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What Marketers and Designers Can Teach Each Other

Authors: Russ Perry Russ Perry
Posted Under: Digital Marketing
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What Marketers and Designers Can Teach Each Other

Every project needs both sides of the equation: marketers and designers.

Without marketers, there would be no informative data, no incisive strategy, and no slick textual content that inspires the reader. Without designers, that great information would be boring, black and white block copy all the time. There would be no animations, color variations, or illustrations to help readers understand the conclusions from the text.

No matter which side you fall on, you probably have thoughts for the other that you’ve never really had a chance to get out in the open. Read on for a frank conversation between both sides of the equation. By getting it all out there, both the marketing and the design sides will understand more and do their jobs better.

What Designers Can Teach Marketers

Dear Marketer,

I wanted to share with you some things that I think would help us work better together. I know you’re a left-brain type of person, and I really appreciate the information you provide about the performance of the content we create together. But there are just a few things I need to get off my chest:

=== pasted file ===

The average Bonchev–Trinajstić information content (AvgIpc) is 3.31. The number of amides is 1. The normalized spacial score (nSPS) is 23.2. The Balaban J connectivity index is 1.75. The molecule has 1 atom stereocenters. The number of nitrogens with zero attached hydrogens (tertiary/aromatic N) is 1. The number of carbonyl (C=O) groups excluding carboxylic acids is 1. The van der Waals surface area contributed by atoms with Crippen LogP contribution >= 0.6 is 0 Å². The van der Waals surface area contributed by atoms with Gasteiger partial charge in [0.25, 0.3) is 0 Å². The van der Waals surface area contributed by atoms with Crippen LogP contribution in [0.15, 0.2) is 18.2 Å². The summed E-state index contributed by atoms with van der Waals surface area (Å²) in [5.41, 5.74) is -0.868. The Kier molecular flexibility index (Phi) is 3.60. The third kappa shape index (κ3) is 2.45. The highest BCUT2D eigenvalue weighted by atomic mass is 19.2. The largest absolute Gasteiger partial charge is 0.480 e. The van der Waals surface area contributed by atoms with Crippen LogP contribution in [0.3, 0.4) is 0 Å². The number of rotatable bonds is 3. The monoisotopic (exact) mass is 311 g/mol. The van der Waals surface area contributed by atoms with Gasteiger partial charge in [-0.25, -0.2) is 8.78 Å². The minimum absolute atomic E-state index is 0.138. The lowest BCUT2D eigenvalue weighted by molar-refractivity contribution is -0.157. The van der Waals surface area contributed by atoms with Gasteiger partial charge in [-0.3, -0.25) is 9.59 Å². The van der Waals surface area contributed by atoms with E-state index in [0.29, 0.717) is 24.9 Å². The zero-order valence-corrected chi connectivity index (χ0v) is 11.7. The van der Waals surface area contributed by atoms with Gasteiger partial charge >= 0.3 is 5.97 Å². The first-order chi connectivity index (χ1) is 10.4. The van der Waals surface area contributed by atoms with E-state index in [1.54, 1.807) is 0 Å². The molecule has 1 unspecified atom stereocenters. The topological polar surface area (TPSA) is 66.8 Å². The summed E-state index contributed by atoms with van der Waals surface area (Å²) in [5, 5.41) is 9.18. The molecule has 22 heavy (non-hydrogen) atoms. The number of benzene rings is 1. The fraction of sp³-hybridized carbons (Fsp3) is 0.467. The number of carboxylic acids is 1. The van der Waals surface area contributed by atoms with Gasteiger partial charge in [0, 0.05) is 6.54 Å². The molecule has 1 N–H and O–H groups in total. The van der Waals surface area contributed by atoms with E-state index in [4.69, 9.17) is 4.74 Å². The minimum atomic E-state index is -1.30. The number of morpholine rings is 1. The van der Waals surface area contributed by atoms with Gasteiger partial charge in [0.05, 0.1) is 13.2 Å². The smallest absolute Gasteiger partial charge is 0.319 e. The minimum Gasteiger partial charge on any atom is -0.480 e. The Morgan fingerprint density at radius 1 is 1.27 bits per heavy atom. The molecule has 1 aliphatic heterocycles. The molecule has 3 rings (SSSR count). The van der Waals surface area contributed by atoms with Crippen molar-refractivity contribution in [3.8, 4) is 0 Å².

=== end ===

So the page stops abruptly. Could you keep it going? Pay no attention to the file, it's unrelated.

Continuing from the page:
I can’t read minds. If we are going to be successful, the number one thing we must do is communicate well. I know you have a picture in mind of how exactly a project is going to turn out, but I can’t see what you’re picturing unless you bring it outside of your head.

Show me, don’t tell me. Remember: As a designer, I’m a visual person. Use any medium you want: examples from other industries, things you don’t like, videos, anything. Just remember that words are your thing, not mine, and I’m going to need some help getting an idea of what you’re thinking.

If you must tell me, be specific and clear. Don’t use vague phrases like, “Make it pop,” “I like clean design,” or, “It’s not what I wanted.” These things can mean a million things to each individual, or nothing at all. Show me specifically on an image what you want, what you like, or what you don’t.